Cornouaille

Cornevalle, Cornewaille, Cornewayle, Cornoaille, Cornouaille, Cornouailles, Cornuaille

Cornouaille is a historic region located in the western part of Brittany, in northwest France, facing the Atlantic Ocean.

The name is the French equivalent for Cornwall. Maybe because the settlement of Cornouaille was migrant princes from Cornwall, and the founding of the Bishopric of Cornouaille. The Celtic heritage is evident in the language, folklore, and cultural practices of Cornuaille.

One of the most significant connections is related to King Arthur’s mother, Igraine. According to some versions of Arthurian legend, Igraine hailed from Cornouaille in Brittany. The idea that Arthur’s mother was a Breton princess has been popular in certain retellings of the legend.

Various sites in Brittany, including Cornouaille, have local legends and stories that may have connections or influences from the broader Arthurian traditions. These legends often feature magical elements, knights, and heroic deeds.


Cornouaille | 0 to the 9th century AD

Celtic Origins | Pre-1st century
Brittany, including Cornouaille, has a Celtic heritage that predates the Roman period. Cornouaille was originally part of the Celtic region of Armorica, which later became known as Brittany. The population of this region was made up of various Celtic tribes, with distinct languages and cultures.

Roman Influence | 1st – 5th centuries
During the Roman era, Brittany was part of the Roman province of Gallia Lugdunensis. The Roman presence influenced trade and cultural exchange, and the region was known for its resistance to Romanization.

Migration and Celtic Identity | 5th – 9th centuries
The migration and movement of different groups during this period likely had an impact on the population and political landscape of Cornouaille. While the Roman Empire withdrew its military presence from Britain and Gaul, various Germanic and other tribes were moving in the western European regions. These migrations contributed to the establishment of a distinct Celtic identity. The Breton language, a Celtic language related to Welsh and Cornish, became established in the region.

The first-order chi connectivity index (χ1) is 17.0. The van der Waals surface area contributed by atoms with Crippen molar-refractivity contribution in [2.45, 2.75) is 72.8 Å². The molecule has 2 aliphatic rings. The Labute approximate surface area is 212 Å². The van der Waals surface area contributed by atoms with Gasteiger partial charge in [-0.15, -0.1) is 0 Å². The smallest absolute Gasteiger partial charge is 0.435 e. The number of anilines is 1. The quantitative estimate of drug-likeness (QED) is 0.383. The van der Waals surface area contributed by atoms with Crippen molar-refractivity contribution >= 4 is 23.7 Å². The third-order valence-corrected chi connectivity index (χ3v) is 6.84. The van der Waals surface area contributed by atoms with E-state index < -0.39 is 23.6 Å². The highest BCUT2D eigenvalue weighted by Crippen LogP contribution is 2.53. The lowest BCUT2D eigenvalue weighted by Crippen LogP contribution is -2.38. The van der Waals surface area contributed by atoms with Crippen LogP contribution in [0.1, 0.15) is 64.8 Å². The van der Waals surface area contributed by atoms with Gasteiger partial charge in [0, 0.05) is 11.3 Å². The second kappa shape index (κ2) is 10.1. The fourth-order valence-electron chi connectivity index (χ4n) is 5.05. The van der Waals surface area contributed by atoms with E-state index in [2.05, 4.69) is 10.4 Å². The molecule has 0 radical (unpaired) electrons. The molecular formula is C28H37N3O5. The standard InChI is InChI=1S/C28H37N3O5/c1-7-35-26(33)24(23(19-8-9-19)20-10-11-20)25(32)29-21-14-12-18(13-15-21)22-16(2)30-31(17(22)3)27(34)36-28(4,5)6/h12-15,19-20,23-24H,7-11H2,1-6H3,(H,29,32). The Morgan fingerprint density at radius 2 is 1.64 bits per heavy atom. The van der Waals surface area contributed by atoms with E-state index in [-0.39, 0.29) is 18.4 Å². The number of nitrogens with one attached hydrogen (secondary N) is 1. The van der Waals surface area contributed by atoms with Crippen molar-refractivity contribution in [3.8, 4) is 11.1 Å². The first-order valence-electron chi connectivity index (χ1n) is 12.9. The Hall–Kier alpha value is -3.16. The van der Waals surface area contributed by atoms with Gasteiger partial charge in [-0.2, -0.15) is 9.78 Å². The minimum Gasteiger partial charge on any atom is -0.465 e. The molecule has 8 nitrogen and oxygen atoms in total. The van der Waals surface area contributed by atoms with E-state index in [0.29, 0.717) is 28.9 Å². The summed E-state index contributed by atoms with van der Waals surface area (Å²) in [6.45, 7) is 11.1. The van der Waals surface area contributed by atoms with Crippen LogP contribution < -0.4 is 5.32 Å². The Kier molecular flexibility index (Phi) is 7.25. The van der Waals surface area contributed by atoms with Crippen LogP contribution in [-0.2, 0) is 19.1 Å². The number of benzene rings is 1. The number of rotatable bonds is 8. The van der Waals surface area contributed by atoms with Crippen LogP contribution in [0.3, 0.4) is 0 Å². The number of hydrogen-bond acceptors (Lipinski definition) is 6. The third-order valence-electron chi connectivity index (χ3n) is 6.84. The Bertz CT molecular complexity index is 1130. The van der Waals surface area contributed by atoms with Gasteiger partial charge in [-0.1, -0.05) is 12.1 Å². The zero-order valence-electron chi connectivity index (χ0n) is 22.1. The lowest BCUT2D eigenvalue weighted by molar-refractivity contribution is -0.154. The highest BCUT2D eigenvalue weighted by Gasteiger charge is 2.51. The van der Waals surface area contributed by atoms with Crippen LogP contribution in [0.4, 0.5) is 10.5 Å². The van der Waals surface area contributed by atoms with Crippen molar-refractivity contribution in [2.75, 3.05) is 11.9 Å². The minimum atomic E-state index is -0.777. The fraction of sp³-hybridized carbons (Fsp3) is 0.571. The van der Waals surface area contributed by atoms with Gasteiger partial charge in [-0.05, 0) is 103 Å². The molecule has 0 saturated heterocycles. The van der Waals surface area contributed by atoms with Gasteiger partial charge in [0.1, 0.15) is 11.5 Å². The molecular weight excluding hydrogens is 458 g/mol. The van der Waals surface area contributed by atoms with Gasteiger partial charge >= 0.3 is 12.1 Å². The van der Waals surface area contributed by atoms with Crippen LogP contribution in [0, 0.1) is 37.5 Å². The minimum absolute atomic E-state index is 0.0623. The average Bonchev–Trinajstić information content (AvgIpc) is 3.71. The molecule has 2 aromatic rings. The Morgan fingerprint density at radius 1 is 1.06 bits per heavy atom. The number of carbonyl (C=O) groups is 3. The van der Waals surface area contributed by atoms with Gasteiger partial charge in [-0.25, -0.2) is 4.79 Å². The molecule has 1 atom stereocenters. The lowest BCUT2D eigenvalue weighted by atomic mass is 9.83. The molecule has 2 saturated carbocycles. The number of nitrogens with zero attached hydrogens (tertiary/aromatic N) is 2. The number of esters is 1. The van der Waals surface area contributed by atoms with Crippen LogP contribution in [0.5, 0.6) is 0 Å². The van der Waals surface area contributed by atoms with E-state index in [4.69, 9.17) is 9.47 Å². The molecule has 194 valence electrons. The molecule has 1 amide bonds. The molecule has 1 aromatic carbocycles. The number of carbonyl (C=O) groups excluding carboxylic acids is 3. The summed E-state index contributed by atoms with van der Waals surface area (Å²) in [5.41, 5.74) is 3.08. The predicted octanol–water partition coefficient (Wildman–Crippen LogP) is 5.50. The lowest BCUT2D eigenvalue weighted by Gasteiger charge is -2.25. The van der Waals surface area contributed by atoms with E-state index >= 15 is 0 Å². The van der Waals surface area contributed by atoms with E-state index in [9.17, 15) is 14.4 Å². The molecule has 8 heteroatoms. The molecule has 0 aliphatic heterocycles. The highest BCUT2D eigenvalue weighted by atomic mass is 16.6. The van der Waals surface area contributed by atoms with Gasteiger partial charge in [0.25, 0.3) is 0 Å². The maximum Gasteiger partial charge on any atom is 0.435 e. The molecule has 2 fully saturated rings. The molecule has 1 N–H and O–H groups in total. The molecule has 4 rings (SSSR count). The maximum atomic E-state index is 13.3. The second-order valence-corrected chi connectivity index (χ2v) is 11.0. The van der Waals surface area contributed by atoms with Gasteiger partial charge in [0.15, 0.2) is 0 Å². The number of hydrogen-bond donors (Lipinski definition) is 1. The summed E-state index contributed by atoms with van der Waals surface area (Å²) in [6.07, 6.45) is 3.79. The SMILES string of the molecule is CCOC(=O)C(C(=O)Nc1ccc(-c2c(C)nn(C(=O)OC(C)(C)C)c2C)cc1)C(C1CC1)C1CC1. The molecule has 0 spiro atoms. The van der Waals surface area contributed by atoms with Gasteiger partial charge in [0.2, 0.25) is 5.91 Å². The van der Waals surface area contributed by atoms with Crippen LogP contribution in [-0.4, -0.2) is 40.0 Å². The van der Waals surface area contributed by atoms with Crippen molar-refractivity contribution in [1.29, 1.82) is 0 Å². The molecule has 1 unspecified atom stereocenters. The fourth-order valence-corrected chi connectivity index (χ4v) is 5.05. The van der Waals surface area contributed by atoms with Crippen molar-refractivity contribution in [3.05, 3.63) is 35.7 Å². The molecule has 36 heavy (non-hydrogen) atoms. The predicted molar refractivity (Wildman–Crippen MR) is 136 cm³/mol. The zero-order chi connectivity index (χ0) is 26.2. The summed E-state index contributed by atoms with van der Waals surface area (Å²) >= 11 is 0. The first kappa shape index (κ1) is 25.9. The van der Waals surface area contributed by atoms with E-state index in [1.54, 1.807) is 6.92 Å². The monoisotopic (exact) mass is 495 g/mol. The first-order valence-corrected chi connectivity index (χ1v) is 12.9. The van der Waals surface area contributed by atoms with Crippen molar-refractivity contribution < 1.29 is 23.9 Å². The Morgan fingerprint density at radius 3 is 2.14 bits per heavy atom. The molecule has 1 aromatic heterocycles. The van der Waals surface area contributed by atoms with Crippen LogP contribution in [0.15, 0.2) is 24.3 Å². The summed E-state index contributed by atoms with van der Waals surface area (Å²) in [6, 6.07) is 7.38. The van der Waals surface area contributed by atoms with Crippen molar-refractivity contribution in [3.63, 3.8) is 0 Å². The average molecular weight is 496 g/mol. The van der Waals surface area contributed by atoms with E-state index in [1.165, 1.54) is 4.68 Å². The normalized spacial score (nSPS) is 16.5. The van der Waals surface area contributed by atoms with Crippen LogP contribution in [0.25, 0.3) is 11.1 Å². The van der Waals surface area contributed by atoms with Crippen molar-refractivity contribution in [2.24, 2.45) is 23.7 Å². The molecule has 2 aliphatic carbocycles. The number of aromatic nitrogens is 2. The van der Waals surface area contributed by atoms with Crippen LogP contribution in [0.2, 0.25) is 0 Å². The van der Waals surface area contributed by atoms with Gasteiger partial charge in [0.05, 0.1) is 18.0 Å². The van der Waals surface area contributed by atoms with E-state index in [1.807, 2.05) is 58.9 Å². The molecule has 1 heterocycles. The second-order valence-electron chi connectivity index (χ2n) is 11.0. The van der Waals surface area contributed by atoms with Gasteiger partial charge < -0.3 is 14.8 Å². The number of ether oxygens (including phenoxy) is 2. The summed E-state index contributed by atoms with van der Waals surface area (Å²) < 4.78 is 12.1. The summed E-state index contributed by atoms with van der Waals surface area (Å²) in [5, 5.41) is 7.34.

During this time, Brittany was divided into several smaller Celtic kingdoms. Cornouaille was one of these principalities, along with Domnonée and Bro-Waroch (Vannetais). These kingdoms were often ruled by local chieftains and kings.

Early Medieval Period | 5th – 9th centuries
The early medieval period in Cornouaille saw the emergence of small local kingdoms of territories. These were often ruled by local leaders, and the political structure was characterized by a lack of centralization. Cornouaille, like the rest of Brittany, maintained connections with other Celtic regions, including Wales, Cornwall, and Ireland.

Christianization | 6th century onward
Christianity spread in Cornouaille, and the region saw the establishment of monastic communities. Missionaries from Britain and Gaul played a role in converting some of the local population to Christianity.

Viking Incursions | 8th – 10th centuries
During the Viking Age, Cornouaille, along with the rest of Brittany, faced raids and incursions by Norse (Viking) groups. Coastal areas were particularly vulnerable to Viking attacks. The influence of the Vikings can be seen in some aspects of local culture and possibly in certain place names.

Consolidation and Regional Identity
The political landscape in Cornouaille continued to evolve, with local leaders vying for influence. The lack of a centralized authority contributed to a fragmented political structure. Despite external pressures and migrations, the Breton people in Cornouaille maintained a strong regional identity.


See also
Carbare-Cotins | The Legend of King Arthur
Cornwall | The Legend of King Arthur